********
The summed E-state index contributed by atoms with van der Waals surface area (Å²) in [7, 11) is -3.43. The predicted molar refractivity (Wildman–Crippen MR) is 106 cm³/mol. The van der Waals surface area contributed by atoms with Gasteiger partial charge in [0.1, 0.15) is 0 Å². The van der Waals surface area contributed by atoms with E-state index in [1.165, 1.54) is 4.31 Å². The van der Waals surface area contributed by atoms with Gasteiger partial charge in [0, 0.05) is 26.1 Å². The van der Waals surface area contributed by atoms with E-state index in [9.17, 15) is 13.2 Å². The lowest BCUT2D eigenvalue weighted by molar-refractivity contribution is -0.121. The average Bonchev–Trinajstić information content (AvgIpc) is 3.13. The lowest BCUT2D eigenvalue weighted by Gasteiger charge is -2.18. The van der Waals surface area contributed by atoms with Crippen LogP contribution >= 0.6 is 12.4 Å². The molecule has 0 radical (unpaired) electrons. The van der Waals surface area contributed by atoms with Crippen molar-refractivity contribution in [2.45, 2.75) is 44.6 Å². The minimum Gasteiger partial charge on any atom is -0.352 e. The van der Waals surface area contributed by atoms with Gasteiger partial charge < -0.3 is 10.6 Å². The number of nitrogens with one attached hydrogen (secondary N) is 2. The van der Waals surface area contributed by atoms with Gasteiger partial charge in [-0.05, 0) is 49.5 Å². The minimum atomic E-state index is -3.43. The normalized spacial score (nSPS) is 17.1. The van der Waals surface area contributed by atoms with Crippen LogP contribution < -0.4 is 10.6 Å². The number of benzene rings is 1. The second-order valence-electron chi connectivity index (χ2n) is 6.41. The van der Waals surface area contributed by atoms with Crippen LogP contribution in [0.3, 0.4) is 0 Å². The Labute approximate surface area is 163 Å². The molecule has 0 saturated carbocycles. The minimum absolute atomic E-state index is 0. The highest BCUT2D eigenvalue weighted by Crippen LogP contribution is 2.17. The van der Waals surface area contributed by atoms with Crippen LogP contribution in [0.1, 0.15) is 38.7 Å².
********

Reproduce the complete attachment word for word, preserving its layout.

The summed E-state index contributed by atoms with van der Waals surface area (Å²) in [7, 11) is -3.43. The predicted molar refractivity (Wildman–Crippen MR) is 106 cm³/mol. The van der Waals surface area contributed by atoms with Gasteiger partial charge in [0.1, 0.15) is 0 Å². The van der Waals surface area contributed by atoms with E-state index in [1.165, 1.54) is 4.31 Å². The van der Waals surface area contributed by atoms with Gasteiger partial charge in [0, 0.05) is 26.1 Å². The van der Waals surface area contributed by atoms with E-state index in [9.17, 15) is 13.2 Å². The lowest BCUT2D eigenvalue weighted by molar-refractivity contribution is -0.121. The average Bonchev–Trinajstić information content (AvgIpc) is 3.13. The lowest BCUT2D eigenvalue weighted by Gasteiger charge is -2.18. The van der Waals surface area contributed by atoms with Crippen LogP contribution >= 0.6 is 12.4 Å². The molecule has 0 radical (unpaired) electrons. The van der Waals surface area contributed by atoms with Crippen molar-refractivity contribution in [2.45, 2.75) is 44.6 Å². The minimum Gasteiger partial charge on any atom is -0.352 e. The van der Waals surface area contributed by atoms with Gasteiger partial charge < -0.3 is 10.6 Å². The number of nitrogens with one attached hydrogen (secondary N) is 2. The van der Waals surface area contributed by atoms with Gasteiger partial charge in [-0.05, 0) is 49.5 Å². The minimum atomic E-state index is -3.43. The normalized spacial score (nSPS) is 17.1. The van der Waals surface area contributed by atoms with Crippen LogP contribution < -0.4 is 10.6 Å². The number of benzene rings is 1. The second-order valence-electron chi connectivity index (χ2n) is 6.41. The van der Waals surface area contributed by atoms with Crippen LogP contribution in [0.3, 0.4) is 0 Å². The Labute approximate surface area is 163 Å². The molecule has 0 saturated carbocycles. The minimum absolute atomic E-state index is 0. The highest BCUT2D eigenvalue weighted by Crippen LogP contribution is 2.17. The van der Waals surface area contributed by atoms with Crippen LogP contribution in [0.1, 0.15) is 38.7 Å².